About this blog

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Wales, United Kingdom
In autumn 2010, my husband Ian and I both quit our jobs, sold our house and left the flatlands of the east for the mountains of Wales. Our goal is to create a more self-sufficient lifestyle in a place we actually like living. Whilst Ian will continue to earn some money as a freelancer, my part of the project is to reduce how much we spend by growing and making as much of what we need as possible. The purpose of this blog is to keep friends updated with how the grand project is progressing, but all are welcome here. If you're not a friend already, well perhaps you might become one.

Friday, 8 March 2013

Foraged Food Friday: Lesser Celandine

I had always thought celandines were poisonous until Mandy mentioned them last spring in her blog post on the edible lawn. It's important to note that the plant we're talking about here is the lesser celandine, Ranunculus ficaria, not the greater celandine, Chelidonium majus, which most definitely is poisonous and is completely unrelated to the lesser celandine.

That said, even the lesser celandine contains low levels of toxins, so don't eat too much of it raw. It's OK cooked, though, as the toxins are destroyed by heat. I can't find a reference for the next bit, but I did read that the level of toxins increases as the plant gets older, so it's best avoided after it's flowered (I'm not sure whether the flowering is significant, or just an indicator of how old the plant is). Again, that's probably only relevant to eating it raw.

Right then, warnings out of the way... on with the foraging! This plant is easiest to identify by its flowers (so long as you can distinguish them from buttercups) but since I'm harvesting before it flowers, I have to recognise the leaves.

Leaves of lesser celandine (Ranunculus ficaria)

It helps that I've seen the flowers on this spot last spring and the one before, so I know where to look. Otherwise, these leaves would be difficult to spot, especially when they first emerge. By now, the larger leaves are about an inch long, but there are still plenty of tiny leaves too. I've been picking and eating these for a couple of weeks, but this is the first time I've been able to harvest enough to make a serving as a side vegetable (just the one serving - Ian's not keen on green veg at the best of times, so he doesn't get any).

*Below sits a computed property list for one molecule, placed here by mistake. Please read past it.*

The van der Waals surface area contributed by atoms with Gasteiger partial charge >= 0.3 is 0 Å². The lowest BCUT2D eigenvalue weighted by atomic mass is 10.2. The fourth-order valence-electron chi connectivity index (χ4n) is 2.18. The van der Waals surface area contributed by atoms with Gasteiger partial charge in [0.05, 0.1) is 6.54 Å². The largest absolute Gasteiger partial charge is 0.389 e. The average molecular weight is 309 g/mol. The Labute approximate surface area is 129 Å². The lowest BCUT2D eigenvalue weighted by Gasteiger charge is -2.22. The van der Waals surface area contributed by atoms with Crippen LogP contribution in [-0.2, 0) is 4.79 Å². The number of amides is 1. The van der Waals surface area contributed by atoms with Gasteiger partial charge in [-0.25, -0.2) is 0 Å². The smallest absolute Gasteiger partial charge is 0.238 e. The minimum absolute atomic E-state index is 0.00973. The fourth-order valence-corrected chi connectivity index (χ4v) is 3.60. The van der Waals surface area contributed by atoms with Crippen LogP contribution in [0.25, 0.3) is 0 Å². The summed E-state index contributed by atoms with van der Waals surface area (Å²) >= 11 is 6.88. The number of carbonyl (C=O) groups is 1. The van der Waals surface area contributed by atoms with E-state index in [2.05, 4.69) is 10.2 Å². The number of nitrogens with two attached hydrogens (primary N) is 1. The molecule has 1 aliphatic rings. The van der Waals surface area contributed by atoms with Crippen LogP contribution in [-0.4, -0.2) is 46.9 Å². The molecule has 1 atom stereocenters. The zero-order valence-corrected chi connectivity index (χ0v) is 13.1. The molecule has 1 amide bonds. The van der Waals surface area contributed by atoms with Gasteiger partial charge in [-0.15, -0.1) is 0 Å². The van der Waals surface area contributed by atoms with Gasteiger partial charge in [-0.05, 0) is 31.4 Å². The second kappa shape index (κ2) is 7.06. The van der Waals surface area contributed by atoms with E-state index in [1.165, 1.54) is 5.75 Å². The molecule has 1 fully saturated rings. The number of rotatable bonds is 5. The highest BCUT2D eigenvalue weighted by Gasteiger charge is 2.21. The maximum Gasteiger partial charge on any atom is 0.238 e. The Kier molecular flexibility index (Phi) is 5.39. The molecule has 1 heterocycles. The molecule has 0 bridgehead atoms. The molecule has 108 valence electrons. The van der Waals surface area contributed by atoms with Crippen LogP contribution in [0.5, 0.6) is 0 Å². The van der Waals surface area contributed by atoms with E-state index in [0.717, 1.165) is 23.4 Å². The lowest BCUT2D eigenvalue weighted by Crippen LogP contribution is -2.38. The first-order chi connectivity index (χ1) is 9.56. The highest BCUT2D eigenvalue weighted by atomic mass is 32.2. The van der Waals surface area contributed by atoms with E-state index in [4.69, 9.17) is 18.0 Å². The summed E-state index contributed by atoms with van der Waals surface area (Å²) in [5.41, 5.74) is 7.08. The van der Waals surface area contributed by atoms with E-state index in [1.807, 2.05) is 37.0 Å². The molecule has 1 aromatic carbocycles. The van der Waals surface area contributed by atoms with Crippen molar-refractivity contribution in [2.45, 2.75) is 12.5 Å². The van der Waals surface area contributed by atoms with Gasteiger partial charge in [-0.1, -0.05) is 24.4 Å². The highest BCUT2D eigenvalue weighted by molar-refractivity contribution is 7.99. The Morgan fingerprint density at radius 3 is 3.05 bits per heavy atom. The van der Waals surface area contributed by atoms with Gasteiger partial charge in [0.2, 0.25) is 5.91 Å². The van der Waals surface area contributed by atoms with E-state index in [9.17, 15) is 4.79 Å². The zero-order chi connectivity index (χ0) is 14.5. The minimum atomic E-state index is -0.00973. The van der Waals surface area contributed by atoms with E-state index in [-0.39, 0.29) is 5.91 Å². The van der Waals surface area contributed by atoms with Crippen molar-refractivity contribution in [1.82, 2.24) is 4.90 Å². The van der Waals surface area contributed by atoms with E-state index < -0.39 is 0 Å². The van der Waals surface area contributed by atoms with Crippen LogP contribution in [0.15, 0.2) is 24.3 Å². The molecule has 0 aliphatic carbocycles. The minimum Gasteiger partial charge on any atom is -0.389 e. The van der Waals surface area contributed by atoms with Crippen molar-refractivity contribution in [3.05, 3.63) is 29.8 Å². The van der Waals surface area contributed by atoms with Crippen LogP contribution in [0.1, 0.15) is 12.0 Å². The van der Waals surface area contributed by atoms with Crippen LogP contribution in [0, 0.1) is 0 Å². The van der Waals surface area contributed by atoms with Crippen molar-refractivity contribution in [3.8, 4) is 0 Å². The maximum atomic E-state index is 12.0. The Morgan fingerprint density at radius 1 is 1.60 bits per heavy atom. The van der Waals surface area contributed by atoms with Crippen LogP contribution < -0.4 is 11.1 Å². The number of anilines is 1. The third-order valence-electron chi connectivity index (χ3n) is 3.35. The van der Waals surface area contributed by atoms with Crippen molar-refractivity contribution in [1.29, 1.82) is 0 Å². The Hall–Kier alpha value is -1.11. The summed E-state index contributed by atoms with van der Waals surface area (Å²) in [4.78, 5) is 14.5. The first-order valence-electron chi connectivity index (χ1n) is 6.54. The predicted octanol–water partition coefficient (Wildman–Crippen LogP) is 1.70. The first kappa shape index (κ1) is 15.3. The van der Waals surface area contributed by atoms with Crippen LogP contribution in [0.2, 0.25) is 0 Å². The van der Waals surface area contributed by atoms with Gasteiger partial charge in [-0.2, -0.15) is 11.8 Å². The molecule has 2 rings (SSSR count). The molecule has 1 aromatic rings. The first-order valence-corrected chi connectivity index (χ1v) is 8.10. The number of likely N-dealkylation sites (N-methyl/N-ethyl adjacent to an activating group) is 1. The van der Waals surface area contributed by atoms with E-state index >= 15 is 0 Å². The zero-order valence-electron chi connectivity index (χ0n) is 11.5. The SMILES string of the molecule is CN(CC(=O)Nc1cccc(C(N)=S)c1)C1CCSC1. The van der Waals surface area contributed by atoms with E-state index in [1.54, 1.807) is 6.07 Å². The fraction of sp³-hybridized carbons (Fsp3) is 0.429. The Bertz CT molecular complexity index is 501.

There are two patches of celandines in my garden, both on a rather steep slope where the ground is very soft, being mostly composed of old grass cuttings, and the risk of ending up in the stream is quite high. Harvesting is therefore rather slow going, and this lot took about half an hour to collect. I didn't take a photo of the cooked veg, but here's some from an earlier meal, with a bit of salmon in an omelette.

Salmon and celandine omelette

The taste is a bit like spinach, but it doesn't disappear down to nothing when you cook it, the way spinach does, which is just as well, considering how small the leaves are to start with. I'm not sure I like it enough to eat as a side vegetable very often, but it's good mixed with other leaves (mostly ground elder, at the moment) or as an addition to other dishes, such as this omelette, or soup. I think I spotted some flowering near the coast the other day, so I probably won't be harvesting this for much longer anyway.

Also harvesting this week:
Evening primrose roots (some eaten, some still in fridge)
Dandelion roots (washed and dried, to be roasted when convenient)
Ground elder
Lemon thyme

Also eating this week:
Blackcurrant fruit leather
Blackberry and bilberry jam
Crab apple and mint jelly

Also drinking this week:
Blackcurrant wine

Foraged food challenge summary page here.


  1. This stuff is taking over parts of my garden, so it feels very good to be able to at least eat it! Celandine omelette for lunch it is.

    1. I know it can be very invasive - I wish it was a bit more so in my garden. I think it has a lot of competition from even more invasive plants!

      Enjoy your omelette :-)


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